Michael Simon has been at the forefront of energy and transportation technology for more than 35 years. From the late 1970s through the early 1990s, Mr. Simon worked as an aerospace engineer and project manager, and became one of the earliest prominent advocates of a commercial space launch industry. In the mid-1990s, Mr. Simon made a career transition and became a leading innovator in the development of energy efficient and environmentally-friendly transportation systems using advanced battery-electric and hybrid-electric vehicle technologies. For the past decade, he has also been actively involved in development of advanced renewable energy technologies.
Mr. Simon brought his passion for advanced transportation and energy technologies to TransPower as its principal founder in September 2010. As TransPower’s CEO, he has helped organize and lead a dynamic team of innovators who are working to transform the way the world powers large vehicles and manages electrical energy in the 21st Century. Before founding TransPower, Mr. Simon worked for four years at General Atomics, where he was a Director of Commercial Business Development for the company’s Electromagnetic Systems Division. In this capacity, Mr. Simon was co-originator of a novel linear motor-based transportation concept and contributed to the design of advanced wind turbines and nuclear reactors.
From 1995 until 2005, Mr. Simon was Chairman of the Board and Co-CEO of ISE Corporation, a company he co-founded in 1995 which became a leading manufacturer of advanced hybrid-electric and fuel cell systems for large transit buses. While at ISE, Mr. Simon directed all company financial, business development, and administrative matters, leading ISE to ten consecutive years of revenue growth. Mr. Simon also played a leading role in conceiving and designing ISE’s most innovative products, co-inventing ISE’s gasoline hybrid and fuel cell hybrid drive systems.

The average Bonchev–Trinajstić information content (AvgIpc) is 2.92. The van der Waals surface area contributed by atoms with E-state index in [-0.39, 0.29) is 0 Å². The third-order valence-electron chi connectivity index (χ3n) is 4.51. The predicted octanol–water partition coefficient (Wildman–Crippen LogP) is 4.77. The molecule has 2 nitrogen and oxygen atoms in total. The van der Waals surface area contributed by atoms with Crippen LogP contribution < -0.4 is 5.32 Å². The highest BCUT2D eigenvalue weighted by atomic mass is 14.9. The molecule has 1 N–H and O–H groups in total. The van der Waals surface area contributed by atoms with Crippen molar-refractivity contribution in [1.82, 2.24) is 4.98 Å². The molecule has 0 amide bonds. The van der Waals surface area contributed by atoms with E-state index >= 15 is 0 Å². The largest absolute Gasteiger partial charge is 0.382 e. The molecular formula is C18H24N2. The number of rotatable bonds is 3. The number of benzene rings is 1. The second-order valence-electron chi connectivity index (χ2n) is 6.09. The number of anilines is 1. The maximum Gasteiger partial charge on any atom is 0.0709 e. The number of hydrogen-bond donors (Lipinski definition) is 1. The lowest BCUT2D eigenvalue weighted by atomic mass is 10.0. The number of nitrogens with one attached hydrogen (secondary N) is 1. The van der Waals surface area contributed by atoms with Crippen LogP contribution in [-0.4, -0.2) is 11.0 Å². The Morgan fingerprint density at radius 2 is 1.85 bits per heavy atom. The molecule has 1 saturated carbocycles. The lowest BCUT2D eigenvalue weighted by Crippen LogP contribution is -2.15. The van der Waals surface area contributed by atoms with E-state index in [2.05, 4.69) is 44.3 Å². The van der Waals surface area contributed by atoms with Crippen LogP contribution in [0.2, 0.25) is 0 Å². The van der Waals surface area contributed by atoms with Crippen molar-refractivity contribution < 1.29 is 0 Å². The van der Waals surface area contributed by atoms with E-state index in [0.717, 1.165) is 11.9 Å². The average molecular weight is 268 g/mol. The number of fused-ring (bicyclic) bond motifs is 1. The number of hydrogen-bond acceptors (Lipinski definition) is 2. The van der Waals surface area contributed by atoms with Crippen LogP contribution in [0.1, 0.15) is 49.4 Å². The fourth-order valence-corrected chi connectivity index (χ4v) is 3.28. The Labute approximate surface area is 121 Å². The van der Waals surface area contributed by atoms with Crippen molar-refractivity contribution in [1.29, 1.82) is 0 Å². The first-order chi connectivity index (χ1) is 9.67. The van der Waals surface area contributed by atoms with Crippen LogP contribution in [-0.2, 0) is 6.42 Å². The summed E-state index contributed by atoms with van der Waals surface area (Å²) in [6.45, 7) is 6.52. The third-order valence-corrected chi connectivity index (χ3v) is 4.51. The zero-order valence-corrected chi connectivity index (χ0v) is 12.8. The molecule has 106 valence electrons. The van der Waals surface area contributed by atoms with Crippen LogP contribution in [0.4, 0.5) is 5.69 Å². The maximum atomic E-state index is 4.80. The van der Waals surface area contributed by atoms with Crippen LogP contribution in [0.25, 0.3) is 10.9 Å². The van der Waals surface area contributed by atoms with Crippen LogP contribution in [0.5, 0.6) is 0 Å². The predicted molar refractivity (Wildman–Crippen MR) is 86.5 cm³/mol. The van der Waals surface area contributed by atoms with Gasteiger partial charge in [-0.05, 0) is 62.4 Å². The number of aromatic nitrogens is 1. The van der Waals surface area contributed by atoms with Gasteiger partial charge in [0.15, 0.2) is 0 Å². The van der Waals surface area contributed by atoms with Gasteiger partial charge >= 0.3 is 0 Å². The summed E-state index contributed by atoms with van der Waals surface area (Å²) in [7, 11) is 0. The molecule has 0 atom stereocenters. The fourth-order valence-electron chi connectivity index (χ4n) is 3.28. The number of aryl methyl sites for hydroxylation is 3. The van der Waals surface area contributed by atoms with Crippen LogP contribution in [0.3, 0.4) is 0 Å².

ISE was an offshoot of International Space Enterprises, a small commercial space company Mr. Simon co-founded in 1992, which organized a joint venture with major Russian aerospace firms to undertake commercial space missions to the Moon and Mars. When International Space Enterprises was unable to secure NASA support for this initiative, it focused on performing innovative space missions for commercial clients, including the successful launch of a facsimile of a Pepsi can to Russia’s “Mir” space station, which was videotaped during a cosmonaut space walk in 1996.
From 1982 to 1993, Mr. Simon was an engineer and project manager at General Dynamics (GD) Space Systems Division, where he managed numerous NASA studies relating to lunar and Mars exploration, advanced concepts for the Space Station, Space Shuttle improvements, and future space transportation systems. Mr. Simon was a key contributor to the formation of GD’s Commercial Atlas program, for which he received the company’s Extraordinary Achievement Award. In 1981-82, Mr. Simon worked at NASA Headquarters, where he participated in early planning for NASA’s Space Station program. Mr. Simon received his M.S. in Engineering-Economic Systems (now the Department of Management Science and Engineering) from Stanford University in 1981, following completion of a multi-disciplinary undergraduate program at Stanford combining engineering, economics, and political science.